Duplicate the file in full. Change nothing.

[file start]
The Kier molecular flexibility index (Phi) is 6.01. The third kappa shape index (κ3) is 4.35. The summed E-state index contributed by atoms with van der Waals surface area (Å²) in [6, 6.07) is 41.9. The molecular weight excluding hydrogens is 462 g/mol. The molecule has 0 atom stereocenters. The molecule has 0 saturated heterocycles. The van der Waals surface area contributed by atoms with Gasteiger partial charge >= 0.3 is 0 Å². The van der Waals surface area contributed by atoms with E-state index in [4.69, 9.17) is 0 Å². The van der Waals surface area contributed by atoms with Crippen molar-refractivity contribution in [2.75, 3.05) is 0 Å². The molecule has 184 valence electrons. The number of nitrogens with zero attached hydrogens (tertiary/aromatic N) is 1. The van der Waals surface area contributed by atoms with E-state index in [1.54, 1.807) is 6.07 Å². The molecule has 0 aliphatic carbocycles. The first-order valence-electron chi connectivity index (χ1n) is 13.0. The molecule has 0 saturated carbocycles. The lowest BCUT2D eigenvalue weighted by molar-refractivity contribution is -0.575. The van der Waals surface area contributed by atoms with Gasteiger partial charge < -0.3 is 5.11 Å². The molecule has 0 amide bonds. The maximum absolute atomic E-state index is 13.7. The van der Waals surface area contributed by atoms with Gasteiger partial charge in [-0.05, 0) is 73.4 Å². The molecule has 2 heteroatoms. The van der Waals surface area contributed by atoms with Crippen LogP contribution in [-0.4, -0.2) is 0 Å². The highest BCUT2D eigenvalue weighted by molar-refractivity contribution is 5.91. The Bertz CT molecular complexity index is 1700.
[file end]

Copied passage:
The Kier molecular flexibility index (Phi) is 6.01. The third kappa shape index (κ3) is 4.35. The summed E-state index contributed by atoms with van der Waals surface area (Å²) in [6, 6.07) is 41.9. The molecular weight excluding hydrogens is 462 g/mol. The molecule has 0 atom stereocenters. The molecule has 0 saturated heterocycles. The van der Waals surface area contributed by atoms with Gasteiger partial charge >= 0.3 is 0 Å². The van der Waals surface area contributed by atoms with E-state index in [4.69, 9.17) is 0 Å². The van der Waals surface area contributed by atoms with Crippen molar-refractivity contribution in [2.75, 3.05) is 0 Å². The molecule has 184 valence electrons. The number of nitrogens with zero attached hydrogens (tertiary/aromatic N) is 1. The van der Waals surface area contributed by atoms with E-state index in [1.54, 1.807) is 6.07 Å². The molecule has 0 aliphatic carbocycles. The first-order valence-electron chi connectivity index (χ1n) is 13.0. The molecule has 0 saturated carbocycles. The lowest BCUT2D eigenvalue weighted by molar-refractivity contribution is -0.575. The van der Waals surface area contributed by atoms with Gasteiger partial charge < -0.3 is 5.11 Å². The molecule has 0 amide bonds. The maximum absolute atomic E-state index is 13.7. The van der Waals surface area contributed by atoms with Gasteiger partial charge in [-0.05, 0) is 73.4 Å². The molecule has 2 heteroatoms. The van der Waals surface area contributed by atoms with Crippen LogP contribution in [-0.4, -0.2) is 0 Å². The highest BCUT2D eigenvalue weighted by molar-refractivity contribution is 5.91. The Bertz CT molecular complexity index is 1700.